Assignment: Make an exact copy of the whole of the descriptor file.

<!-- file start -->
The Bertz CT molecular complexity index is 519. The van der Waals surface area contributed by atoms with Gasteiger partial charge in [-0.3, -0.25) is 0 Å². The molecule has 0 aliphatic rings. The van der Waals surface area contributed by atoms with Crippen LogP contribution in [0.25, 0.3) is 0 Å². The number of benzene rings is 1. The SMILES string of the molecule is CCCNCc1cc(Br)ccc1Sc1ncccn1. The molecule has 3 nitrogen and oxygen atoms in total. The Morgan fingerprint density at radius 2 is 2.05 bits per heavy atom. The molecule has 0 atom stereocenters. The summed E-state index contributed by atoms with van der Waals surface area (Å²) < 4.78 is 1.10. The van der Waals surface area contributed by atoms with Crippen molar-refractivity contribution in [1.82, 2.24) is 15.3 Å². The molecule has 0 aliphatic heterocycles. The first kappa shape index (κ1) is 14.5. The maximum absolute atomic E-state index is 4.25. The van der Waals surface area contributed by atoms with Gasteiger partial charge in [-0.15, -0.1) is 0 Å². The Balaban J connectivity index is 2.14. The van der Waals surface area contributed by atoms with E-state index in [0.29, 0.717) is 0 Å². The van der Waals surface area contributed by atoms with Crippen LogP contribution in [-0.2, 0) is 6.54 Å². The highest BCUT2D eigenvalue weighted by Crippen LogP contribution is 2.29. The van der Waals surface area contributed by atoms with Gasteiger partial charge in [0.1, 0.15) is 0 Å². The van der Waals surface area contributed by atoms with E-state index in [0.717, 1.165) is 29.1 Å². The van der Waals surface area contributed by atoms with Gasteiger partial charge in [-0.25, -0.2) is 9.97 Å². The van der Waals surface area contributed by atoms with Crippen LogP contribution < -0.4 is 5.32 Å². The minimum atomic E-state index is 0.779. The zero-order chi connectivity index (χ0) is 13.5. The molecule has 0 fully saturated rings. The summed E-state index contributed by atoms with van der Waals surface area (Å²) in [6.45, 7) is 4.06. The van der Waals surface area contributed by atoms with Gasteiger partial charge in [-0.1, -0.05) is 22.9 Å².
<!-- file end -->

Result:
The Bertz CT molecular complexity index is 519. The van der Waals surface area contributed by atoms with Gasteiger partial charge in [-0.3, -0.25) is 0 Å². The molecule has 0 aliphatic rings. The van der Waals surface area contributed by atoms with Crippen LogP contribution in [0.25, 0.3) is 0 Å². The number of benzene rings is 1. The SMILES string of the molecule is CCCNCc1cc(Br)ccc1Sc1ncccn1. The molecule has 3 nitrogen and oxygen atoms in total. The Morgan fingerprint density at radius 2 is 2.05 bits per heavy atom. The molecule has 0 atom stereocenters. The summed E-state index contributed by atoms with van der Waals surface area (Å²) < 4.78 is 1.10. The van der Waals surface area contributed by atoms with Crippen molar-refractivity contribution in [1.82, 2.24) is 15.3 Å². The molecule has 0 aliphatic heterocycles. The first kappa shape index (κ1) is 14.5. The maximum absolute atomic E-state index is 4.25. The van der Waals surface area contributed by atoms with Gasteiger partial charge in [-0.15, -0.1) is 0 Å². The Balaban J connectivity index is 2.14. The van der Waals surface area contributed by atoms with E-state index in [0.29, 0.717) is 0 Å². The van der Waals surface area contributed by atoms with Crippen LogP contribution in [-0.2, 0) is 6.54 Å². The highest BCUT2D eigenvalue weighted by Crippen LogP contribution is 2.29. The van der Waals surface area contributed by atoms with Gasteiger partial charge in [0.1, 0.15) is 0 Å². The van der Waals surface area contributed by atoms with E-state index in [0.717, 1.165) is 29.1 Å². The van der Waals surface area contributed by atoms with Gasteiger partial charge in [-0.25, -0.2) is 9.97 Å². The van der Waals surface area contributed by atoms with Crippen LogP contribution < -0.4 is 5.32 Å². The minimum atomic E-state index is 0.779. The zero-order chi connectivity index (χ0) is 13.5. The molecule has 0 fully saturated rings. The summed E-state index contributed by atoms with van der Waals surface area (Å²) in [6.45, 7) is 4.06. The van der Waals surface area contributed by atoms with Gasteiger partial charge in [-0.1, -0.05) is 22.9 Å².